This 1805 treaty with the “Sioux Nation of Indians,” granted the U.S. “full sovereignty – forever. The U.S. promised to permit the Sioux “to pass, repass, hunt or make other uses of the said districts as they have formerly done.”

In the years following Pike’s treaty expedition, competition between the United Kingdom and the U.S. flared into the War of 1812-14, in which the Brits scored a spectacular touchdown -- torching the US capital -- but logged fewer points. In losing, the English surrendered little more than their steroidal hopes of owning yet another hemisphere. But mid-America’s native peoples lost 99 percent of what they had known and venerated for the past thousands of years.

Incredibly, the stakes grew exponentially after John C. Calhoun took over the War Department (1817-25), conjoining a dark-horse expedition to Minnesota with a devious plot to seize the American presidency and expand Southern-style servitude to every corner of the world.

Calhoun enjoyed a rapid rise to regional prominence for his feisty defense of slavery. He frequently warned that emancipation would result in a blood-bath as freed blacks sought revenge on their former masters.

The New England states declared an end to slavery after the Revolutionary War. In 1808, the U.S. forbid the importation of African slaves. By 1833, an international ban on slavery was enacted with the world’s greatest navy, the British fleet, to back it up.

Even Calhoun’s wealthy neighbors in antebellum Pendleton, South Carolina promised to give up slavery within two decades of joining the union in 1787. Yet the economic upside to forcibly holding another human being in bondage was proving to be too much of a bloody good thing.

Calhoun inherited 30 slaves as a teenager. After marrying into planter society, he owned over a hundred. Graduating from Yale, Calhoun embarked on a political career that led to the South Carolina Senate, the U.S. Senate, Secretary of War and Vice-Presidency. He wanted more.

Calhoun burned with ambition to be president, because he had a message, and that message was that the Union was only worth saving if it was half free and half slave. Guarantee the South equal strength with the North so she would not be kicked around anymore. Or, falling short of his messianic destiny, Calhoun would challenge the very notion of Union, promising to rip the young democracy apart with blood and flames. And it all began in Minnesota.

If Calhoun Was a Great Person, He Was a Great Bad Person
In 1817, few whites – mostly trappers and traders -- lived in the future state. The lakes and fields of the future state were overwhelmingly native: some 40,000 Lakota and 20,000 Chippewa – plus 10,000 persons among several smaller tribes – populated the territory.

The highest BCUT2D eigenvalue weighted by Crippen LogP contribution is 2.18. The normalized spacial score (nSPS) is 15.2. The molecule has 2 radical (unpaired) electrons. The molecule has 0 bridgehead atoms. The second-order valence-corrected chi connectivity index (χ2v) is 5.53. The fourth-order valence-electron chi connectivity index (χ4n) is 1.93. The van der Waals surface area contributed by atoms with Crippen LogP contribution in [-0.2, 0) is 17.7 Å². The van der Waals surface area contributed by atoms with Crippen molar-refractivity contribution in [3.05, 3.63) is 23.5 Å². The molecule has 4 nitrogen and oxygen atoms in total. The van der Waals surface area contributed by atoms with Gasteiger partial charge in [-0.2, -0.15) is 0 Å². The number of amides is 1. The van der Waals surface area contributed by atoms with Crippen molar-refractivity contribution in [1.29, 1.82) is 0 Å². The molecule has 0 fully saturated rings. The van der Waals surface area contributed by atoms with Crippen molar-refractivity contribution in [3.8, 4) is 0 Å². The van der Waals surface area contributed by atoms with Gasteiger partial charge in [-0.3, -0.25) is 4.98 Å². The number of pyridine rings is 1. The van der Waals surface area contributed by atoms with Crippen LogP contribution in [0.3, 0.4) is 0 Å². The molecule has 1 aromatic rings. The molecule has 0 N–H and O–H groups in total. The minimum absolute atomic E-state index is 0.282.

It had been a dozen years since the residents of Mde Maka Ska had seen the men who promised them money and goods when Long appeared. In choosing the leader of the expedition which would provide base calculations for siting the fort, Calhoun made an odd choice in Major Stephen H. Long. Other, more experienced explorers were available. But Calhoun wasn’t looking for an all-star. He chose instead to make “rich ‘n famous” a man with an ugly stain on his service record, which would normally render him ineligible for such a plum assignment.

In 1816, a year before Calhoun’s ascent to head of the War Department, Stephen H. Long, West Point graduate, was appointed major in the newly minted U.S. Army Corps of Engineers Topography Dept. The ‘Topogs,’ were surveyors, map-makers and explorers who conducted the engineering behind the War Department’s mission to carve a transportation network from the American wilderness. It was their work to accurately record the landscapes, not to change the names by which they were known.

A competent, even skilled engineer, Major Long soon guided a survey of the Illinois River. He crossed from one military division, where he was stationed, into another without permission of his superior officer, one Gen. Andrew Jackson. Gen. Jackson exploded at Long’s insubordination, demanding that all decisions go through him and likely ending Long’s short Corps career.

Fortunately for Long, General Jackson was scrubbing Florida of any elements standing between his becoming president, when Calhoun installed the major as leader of the expedition up the Mississippi to its confluence with the Minnesota. Secretary Calhoun also cleared Long’s record, ruling the major acted appropriately on the Illinois expedition by informing Jackson of its occurrence.

His career suddenly reborn, Major Long took his cue. Since the Army paid very little, leaders of government expeditions copyrighted their findings and published them. If the accounts of new beasts, awe-inspiring vistas and strange inhabitants were well received, the leader of the expedition reaped the rewards of widespread fame.

Long caught a break. Normally, anyone who crossed Andrew Jackson looked forward to a life of regret, if they were lucky. Long was explicit in his appreciation. “I hope the names of our friends in the Administration (i.e. Calhoun) will remain as long as the ‘perpetual hills’ and never be forgotten ‘til the rivers shall cease to flow.’ Should I find any rivers, mountains, cataracts, caverns or fountains worthy to bear their names, I shall cheerfully assume the functions of the priest, so far as to christen them.”

Such naming was just the adulation Calhoun sought in his campaign for the presidency. A string of 16 monuments bearing the name Calhoun mark Long’s progress like an oil slick, boosting the notion that Calhoun was somehow a great, deserving individual. It’s notable that many are in Northern states. Calhoun needed the support of the North if he was to become president.

Nationalist ‘Fire-eater’